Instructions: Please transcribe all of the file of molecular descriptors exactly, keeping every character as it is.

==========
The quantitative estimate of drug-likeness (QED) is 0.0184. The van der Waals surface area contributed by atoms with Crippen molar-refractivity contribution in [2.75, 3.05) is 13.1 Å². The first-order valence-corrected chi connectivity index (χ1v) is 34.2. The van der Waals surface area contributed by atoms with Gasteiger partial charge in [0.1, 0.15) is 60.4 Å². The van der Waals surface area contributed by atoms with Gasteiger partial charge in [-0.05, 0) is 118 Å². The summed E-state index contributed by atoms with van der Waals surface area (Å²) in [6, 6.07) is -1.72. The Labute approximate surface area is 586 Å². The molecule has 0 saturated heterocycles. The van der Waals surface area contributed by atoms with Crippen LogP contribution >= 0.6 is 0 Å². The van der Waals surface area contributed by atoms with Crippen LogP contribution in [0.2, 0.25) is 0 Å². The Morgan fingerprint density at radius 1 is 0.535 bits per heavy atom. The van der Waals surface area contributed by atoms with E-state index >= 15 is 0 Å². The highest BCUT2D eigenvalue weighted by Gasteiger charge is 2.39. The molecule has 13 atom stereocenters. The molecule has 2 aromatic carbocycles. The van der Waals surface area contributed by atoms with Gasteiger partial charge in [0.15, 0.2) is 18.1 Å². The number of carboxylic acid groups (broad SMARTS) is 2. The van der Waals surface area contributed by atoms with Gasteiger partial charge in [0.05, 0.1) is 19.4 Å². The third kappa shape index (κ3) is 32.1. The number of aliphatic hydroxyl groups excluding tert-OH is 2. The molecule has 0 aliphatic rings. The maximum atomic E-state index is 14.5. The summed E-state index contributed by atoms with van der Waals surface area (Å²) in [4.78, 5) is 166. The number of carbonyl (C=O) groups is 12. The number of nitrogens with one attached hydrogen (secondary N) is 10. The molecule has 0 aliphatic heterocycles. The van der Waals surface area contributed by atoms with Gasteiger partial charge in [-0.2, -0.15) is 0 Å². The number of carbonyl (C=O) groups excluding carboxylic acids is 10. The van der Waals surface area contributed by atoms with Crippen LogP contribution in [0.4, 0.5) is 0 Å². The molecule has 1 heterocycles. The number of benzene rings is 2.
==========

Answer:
The quantitative estimate of drug-likeness (QED) is 0.0184. The van der Waals surface area contributed by atoms with Crippen molar-refractivity contribution in [2.75, 3.05) is 13.1 Å². The first-order valence-corrected chi connectivity index (χ1v) is 34.2. The van der Waals surface area contributed by atoms with Gasteiger partial charge in [0.1, 0.15) is 60.4 Å². The van der Waals surface area contributed by atoms with Gasteiger partial charge in [-0.05, 0) is 118 Å². The summed E-state index contributed by atoms with van der Waals surface area (Å²) in [6, 6.07) is -1.72. The Labute approximate surface area is 586 Å². The molecule has 0 saturated heterocycles. The van der Waals surface area contributed by atoms with Crippen LogP contribution >= 0.6 is 0 Å². The van der Waals surface area contributed by atoms with Crippen LogP contribution in [0.2, 0.25) is 0 Å². The Morgan fingerprint density at radius 1 is 0.535 bits per heavy atom. The van der Waals surface area contributed by atoms with E-state index >= 15 is 0 Å². The highest BCUT2D eigenvalue weighted by Gasteiger charge is 2.39. The molecule has 13 atom stereocenters. The molecule has 2 aromatic carbocycles. The van der Waals surface area contributed by atoms with Gasteiger partial charge in [0.15, 0.2) is 18.1 Å². The number of carboxylic acid groups (broad SMARTS) is 2. The van der Waals surface area contributed by atoms with Gasteiger partial charge in [0.05, 0.1) is 19.4 Å². The third kappa shape index (κ3) is 32.1. The number of aliphatic hydroxyl groups excluding tert-OH is 2. The molecule has 0 aliphatic rings. The maximum atomic E-state index is 14.5. The summed E-state index contributed by atoms with van der Waals surface area (Å²) in [4.78, 5) is 166. The number of carbonyl (C=O) groups is 12. The number of nitrogens with one attached hydrogen (secondary N) is 10. The molecule has 0 aliphatic heterocycles. The van der Waals surface area contributed by atoms with Gasteiger partial charge in [-0.2, -0.15) is 0 Å². The number of carbonyl (C=O) groups excluding carboxylic acids is 10. The van der Waals surface area contributed by atoms with Crippen LogP contribution in [0.4, 0.5) is 0 Å². The molecule has 1 heterocycles. The number of benzene rings is 2.